We post a new episode of Appalachian History weekly podcast every Sunday. Check us out on the Stitcher network, available on mobile phones, in-car dashboards and tablets worldwide. Just click below to start listening:
We open today’s show with a guest piece by Gary Carden, who in 2012 was awarded the North Carolina Literature Award….the highest honor awarded by the NC Arts Council to an individual. “On a cold Saturday morning in Dillsboro, NC,” he begins, “an accident occurred which the Raleigh Observer would call ‘the most awful that has happened in any of the public works of this state.’ It involved the drowning of 19 convicts in the Tuckaseigee River.”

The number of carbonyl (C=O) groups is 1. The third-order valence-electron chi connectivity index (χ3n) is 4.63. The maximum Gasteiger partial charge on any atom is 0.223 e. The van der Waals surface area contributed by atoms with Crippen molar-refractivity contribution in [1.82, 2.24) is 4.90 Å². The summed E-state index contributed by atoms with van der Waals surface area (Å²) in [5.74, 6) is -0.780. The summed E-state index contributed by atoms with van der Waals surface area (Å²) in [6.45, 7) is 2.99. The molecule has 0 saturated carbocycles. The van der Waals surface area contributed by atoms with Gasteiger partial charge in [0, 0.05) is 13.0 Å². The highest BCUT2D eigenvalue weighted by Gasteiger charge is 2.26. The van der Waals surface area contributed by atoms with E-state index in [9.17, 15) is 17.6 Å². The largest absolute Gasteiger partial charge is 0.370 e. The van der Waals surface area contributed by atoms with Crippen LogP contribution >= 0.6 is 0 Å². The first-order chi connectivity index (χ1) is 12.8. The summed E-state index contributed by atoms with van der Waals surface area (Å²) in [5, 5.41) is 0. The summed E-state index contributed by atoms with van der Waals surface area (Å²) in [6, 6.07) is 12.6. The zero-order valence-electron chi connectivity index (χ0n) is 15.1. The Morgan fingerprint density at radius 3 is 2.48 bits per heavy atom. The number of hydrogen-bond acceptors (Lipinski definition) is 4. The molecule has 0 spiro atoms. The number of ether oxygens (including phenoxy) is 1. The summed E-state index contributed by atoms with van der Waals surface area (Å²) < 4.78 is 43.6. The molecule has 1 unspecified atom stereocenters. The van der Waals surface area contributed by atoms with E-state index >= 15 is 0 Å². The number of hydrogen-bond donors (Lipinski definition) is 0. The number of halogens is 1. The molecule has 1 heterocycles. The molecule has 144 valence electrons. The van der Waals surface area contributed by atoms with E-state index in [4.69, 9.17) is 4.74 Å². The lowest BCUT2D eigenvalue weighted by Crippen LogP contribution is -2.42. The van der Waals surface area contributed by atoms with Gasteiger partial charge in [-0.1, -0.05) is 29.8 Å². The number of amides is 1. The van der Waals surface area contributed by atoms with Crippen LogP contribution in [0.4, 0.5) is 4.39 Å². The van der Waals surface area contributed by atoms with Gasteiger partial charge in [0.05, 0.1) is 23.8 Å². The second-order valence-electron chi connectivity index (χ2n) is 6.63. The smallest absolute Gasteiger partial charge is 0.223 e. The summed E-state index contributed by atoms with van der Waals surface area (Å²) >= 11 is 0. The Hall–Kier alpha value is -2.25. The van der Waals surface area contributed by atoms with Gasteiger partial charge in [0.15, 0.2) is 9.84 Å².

We’ll pause in between things to catch up on a Calendar of Events in the region this week, with special attention paid to events that emphasize heritage and local color.
Luther D. Baker’s recently published The Cranberry Wilderness Story accomplishes two things. First, it introduces the impressive timber industry documentary photography of John Finley Taylor (1887-1976). Second, the book places Taylor’s body of work in a broader historical context — that of how the parcel of land we know today as the Cranberry Wilderness has been shaped over the millennia, first by God and then by man.
We’ll wrap things up with the story of a chain that holds back a mountain. Visitors love Chained Rock at Pine Mountain, Kentucky’s first state park, established in 1924. But why is there a chain around it?
And, thanks to the good folks at Warren Wilson College’s Archives, we’ll be able to enjoy some authentic Appalachian music by Don Pedi, Robin Warren & Tad Wright in a 1979 recording of O’Keefe’s Slide.
So, call your old Plott hound up on the porch, fire up your corncob pipe, and settle in for a dose of Appalachian History.